8 Issue 256 Blindspots
A story which really puts Typhoid Mary on the map as a formidable villain. Using sex to manipulate practically everyone she comes across - a seemingly small time crook, Rip, becomes her servant, whilst the Kingpin is mesmerised by her. Of course, where the tales tips into tragedy is in Typhoid's seduction of Matt, who is manipulated by Mary to begin an affair, whilst battling Typhoid and, all along, wondering what on earth is going on. The issue is summed up by one fabulous panel of Mary leaning back suggestively against a statue of an angel - even stone submits to her will.
7 Issue 229 Pariah
Matt at his very lowest - sleeping in the trash in a back alley and then getting knifed by... Turk Barrett dressed as Santa Claus, of all people. Oh, you can see the irony! Elsewhere both Ben Urich and Karen Page are in desperate situations that seem impossible to escape from. But just when you can't take any more, Matt wonders into a church and David Mazzucchelli finishes the issue with his own jaw dropping pieta.
6 Issue 169 Devils
A tale that tries, to some extent, to get inside Bullseye's head, with delusions of Daredevil on every corner. At this stage, Daredevil still sees some merit in trying to save Bullseye and urges him to seek help. Where the issue really leaps into life, though, is in the early evocation of the Hell's Kitchen Greek chorus - the citizens around whose lives Daredevil and company revolve. Here, Bullseye's rather strange relationship with two film buffs manages to inject some surreal humour into a deadly tale.
5 Issue 181 Last Hand
Two issues previous to this one, Frank Miller had given us a tale told by Ben Urich. Here he tops that with a much trickier narrator, Bullseye (in contrast to DD169!). Having a psychotic unravel the story means that the reader's ability to empathise with what's going on could be severely compromised. That he transcends this reveals Frank at the top of his game here. Elektra's death, illustrated with gratuitous savagery, is a truly appalling moment, but not dwelt upon, other than through a fantastic wordless sequence where she crawls to Matt's doorstep. Truly heartbreaking stuff that ultimately leads Daredevil to exact his own vengeance.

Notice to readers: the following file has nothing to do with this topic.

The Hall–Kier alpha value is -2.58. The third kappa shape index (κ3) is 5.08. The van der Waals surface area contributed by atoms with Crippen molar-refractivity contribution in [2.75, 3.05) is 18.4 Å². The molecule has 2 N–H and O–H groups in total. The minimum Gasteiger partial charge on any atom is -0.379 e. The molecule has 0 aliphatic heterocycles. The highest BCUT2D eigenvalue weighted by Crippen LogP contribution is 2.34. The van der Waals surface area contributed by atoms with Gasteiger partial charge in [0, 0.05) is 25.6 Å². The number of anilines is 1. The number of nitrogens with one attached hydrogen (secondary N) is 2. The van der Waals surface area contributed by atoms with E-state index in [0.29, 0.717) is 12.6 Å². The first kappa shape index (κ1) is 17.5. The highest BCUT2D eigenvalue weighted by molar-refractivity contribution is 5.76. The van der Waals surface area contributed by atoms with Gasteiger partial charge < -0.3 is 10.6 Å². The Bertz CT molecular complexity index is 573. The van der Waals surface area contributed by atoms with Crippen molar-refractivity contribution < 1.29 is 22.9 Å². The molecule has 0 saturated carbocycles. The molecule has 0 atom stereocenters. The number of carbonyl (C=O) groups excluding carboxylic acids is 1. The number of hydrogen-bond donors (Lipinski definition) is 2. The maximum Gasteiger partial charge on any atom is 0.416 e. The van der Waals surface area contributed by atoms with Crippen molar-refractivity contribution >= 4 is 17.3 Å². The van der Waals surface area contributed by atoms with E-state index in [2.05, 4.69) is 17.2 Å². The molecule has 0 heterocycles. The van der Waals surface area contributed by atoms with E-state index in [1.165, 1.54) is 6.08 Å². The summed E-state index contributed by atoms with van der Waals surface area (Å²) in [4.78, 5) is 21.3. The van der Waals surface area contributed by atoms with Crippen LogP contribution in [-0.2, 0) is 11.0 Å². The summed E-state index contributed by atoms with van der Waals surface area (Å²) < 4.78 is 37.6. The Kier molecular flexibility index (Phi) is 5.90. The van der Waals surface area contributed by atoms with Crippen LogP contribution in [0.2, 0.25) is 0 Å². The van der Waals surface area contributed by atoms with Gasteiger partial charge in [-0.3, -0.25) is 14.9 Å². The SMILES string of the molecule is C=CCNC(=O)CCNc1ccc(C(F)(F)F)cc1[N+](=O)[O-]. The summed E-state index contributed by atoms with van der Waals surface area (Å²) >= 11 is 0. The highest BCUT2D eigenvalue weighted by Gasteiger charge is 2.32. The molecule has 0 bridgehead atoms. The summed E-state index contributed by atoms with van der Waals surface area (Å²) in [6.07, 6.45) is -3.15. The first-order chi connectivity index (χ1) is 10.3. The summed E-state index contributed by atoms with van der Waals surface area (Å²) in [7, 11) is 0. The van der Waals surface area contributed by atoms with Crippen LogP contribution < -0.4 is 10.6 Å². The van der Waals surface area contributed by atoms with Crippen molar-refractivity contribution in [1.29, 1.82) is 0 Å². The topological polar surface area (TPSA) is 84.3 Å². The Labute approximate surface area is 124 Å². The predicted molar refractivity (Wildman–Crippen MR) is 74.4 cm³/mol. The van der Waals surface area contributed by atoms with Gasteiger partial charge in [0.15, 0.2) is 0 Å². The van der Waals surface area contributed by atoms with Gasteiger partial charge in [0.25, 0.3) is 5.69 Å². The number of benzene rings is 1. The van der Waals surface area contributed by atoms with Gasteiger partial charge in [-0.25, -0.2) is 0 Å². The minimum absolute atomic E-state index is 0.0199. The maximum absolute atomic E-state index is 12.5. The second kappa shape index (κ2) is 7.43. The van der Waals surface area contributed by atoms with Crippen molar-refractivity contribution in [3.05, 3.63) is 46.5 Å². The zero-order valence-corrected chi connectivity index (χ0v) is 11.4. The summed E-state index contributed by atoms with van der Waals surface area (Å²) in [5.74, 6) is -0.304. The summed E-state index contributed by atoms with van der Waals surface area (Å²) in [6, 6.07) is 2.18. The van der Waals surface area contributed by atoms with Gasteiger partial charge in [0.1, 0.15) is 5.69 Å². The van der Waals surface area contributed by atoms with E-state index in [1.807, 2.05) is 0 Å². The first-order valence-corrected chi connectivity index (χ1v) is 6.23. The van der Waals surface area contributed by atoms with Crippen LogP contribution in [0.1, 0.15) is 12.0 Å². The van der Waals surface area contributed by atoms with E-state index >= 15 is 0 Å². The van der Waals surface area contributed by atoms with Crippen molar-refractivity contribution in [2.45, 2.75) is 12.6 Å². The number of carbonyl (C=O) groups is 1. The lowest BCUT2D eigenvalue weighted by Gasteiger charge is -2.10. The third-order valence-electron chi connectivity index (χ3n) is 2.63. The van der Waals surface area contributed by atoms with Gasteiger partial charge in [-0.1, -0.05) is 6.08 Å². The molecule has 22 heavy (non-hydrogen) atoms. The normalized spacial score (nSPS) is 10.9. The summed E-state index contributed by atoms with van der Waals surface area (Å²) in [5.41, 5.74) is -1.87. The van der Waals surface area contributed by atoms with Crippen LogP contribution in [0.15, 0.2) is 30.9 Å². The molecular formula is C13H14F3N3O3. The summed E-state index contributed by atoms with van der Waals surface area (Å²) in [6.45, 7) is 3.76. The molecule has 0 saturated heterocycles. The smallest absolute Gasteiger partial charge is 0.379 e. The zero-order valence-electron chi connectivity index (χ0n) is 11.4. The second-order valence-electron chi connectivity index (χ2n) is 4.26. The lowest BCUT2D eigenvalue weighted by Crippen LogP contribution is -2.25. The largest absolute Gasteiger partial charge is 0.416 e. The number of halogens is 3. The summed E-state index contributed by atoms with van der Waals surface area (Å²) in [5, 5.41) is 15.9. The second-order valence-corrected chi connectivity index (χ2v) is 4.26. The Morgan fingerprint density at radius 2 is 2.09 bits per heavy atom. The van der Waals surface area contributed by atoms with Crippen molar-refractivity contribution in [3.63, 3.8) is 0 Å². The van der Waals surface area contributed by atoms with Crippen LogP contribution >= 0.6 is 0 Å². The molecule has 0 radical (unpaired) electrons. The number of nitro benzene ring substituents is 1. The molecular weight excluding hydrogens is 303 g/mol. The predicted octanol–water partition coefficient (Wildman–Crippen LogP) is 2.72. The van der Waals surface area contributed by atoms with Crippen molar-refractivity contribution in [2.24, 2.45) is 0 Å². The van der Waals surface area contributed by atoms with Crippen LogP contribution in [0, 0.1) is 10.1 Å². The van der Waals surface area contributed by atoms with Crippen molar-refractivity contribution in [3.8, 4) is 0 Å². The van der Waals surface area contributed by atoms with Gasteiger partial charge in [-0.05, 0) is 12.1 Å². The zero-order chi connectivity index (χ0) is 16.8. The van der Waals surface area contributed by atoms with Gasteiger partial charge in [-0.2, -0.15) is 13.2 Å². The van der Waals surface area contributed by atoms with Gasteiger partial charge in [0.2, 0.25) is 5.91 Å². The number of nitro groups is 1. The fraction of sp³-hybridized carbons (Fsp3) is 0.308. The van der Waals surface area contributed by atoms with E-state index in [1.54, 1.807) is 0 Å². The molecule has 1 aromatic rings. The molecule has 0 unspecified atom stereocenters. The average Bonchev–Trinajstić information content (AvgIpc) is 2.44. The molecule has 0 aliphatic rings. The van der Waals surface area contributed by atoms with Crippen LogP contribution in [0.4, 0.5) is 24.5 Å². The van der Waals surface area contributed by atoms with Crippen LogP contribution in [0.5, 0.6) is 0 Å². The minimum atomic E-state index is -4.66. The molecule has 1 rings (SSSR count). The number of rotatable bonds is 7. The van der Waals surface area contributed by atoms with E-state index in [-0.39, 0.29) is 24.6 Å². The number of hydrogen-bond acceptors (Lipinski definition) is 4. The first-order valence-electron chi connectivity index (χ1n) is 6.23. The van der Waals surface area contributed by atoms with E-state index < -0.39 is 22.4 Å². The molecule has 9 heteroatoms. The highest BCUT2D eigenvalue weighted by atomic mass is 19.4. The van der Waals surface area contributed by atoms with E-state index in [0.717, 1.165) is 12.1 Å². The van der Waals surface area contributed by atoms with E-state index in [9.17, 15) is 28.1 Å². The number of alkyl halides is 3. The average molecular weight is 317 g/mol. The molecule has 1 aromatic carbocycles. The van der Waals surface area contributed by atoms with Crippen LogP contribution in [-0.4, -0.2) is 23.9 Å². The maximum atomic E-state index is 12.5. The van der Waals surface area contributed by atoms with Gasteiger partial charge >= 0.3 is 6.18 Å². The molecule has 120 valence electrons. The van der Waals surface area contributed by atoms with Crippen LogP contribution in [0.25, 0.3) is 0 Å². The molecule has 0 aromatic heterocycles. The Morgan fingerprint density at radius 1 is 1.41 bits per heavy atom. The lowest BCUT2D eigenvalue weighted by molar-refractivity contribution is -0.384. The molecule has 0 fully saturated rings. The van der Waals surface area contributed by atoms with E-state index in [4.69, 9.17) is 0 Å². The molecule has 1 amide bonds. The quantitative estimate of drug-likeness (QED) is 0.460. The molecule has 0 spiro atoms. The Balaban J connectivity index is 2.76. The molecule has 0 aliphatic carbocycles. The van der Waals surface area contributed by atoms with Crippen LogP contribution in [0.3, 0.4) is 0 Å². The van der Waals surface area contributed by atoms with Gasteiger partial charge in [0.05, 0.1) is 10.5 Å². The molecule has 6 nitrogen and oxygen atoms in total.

4 Issue 260 Vital Signs
Whilst the cover rather gives away what occurs within, it can't possibly capture the glory of the journey the reader is taken on to one of Daredevil's worst falls (again, literally). Typhoid Mary and the Kingpin have been on DD's tale for a while now but it's not their appearances that steal the show. Instead it's the work of their pawns, Bullet, Bushwhacker and Ammo, who lay out Daredevil in preparation for their employers. DD is mauled and left to hallucinate, just in time for two Turk Barrett level thugs, Jet and Spit, to come along and drag Daredevil to his final fate. As tragedies go, this is the business.
3 Issue 228 Purgatory
Having lost everything to a wilful Kingpin in DD227, Matt is spiralling towards his lowest ebb. On his way there he's stuck, feverishly, in a low rent hotel before indulging in some of his most disturbing behaviour ever. Firstly he attacks and almost leaves for dead a poor hotel manager and then pummels some anonymous thugs in a subway. This is all topped, however, by the scene of Matt muttering into a payphone, seemingly getting help, until he walks away and the discarded phone reveals he's been chatting to the Speaking Clock.
2 Issue 168 Elektra
What I love about the first appearance of Elektra - and Frank Miller's first Daredevil script - is that it works absolutely perfectly as a one off tale about an old girlfriend of Matt's. I could imagine some cynics finding the story a little saccharine, perhaps - you could imagine the tale turning up in a two-bit romance. But I think that's unfair to a perfectly plotted story that introduces a fantastically ambiguous character and that concludes with a gorgeous and heartbreaking ending with, for once, Daredevil in charge of his emotions.
1 Issue 230 Born Again
Let's face it, there are a heckuva lotta of tragic DD tales with emotionally gut wrenching moments that practically drive the reader to despair, albeit accompanied by a sense of wonderment. You'll forgive me, then, for allowing the story to top my list to be one with, shock horror, an optimistic conclusion. Fans of Daredevil punching people will regret that Matt spends the whole issue recuperating in a hospital surrounded by nuns - and that perhaps says as much about what I think's good about a Daredevil story than anything else - but there's still plenty going on here. David Mazzucchelli uses some brilliantly cinematic panels, slowly pulling in on Ben Urich, to accompany the journalist's eavesdropping on the murder of Lt Nick Manolis but the greatest moment is when Matt's two closest friends, Matt and Karen are reconciled. So, my friends, raise a glass for better days and the hope of Daredevil 230.
Phew! That took a while. Next, one of Daredevil's most obscure appearances...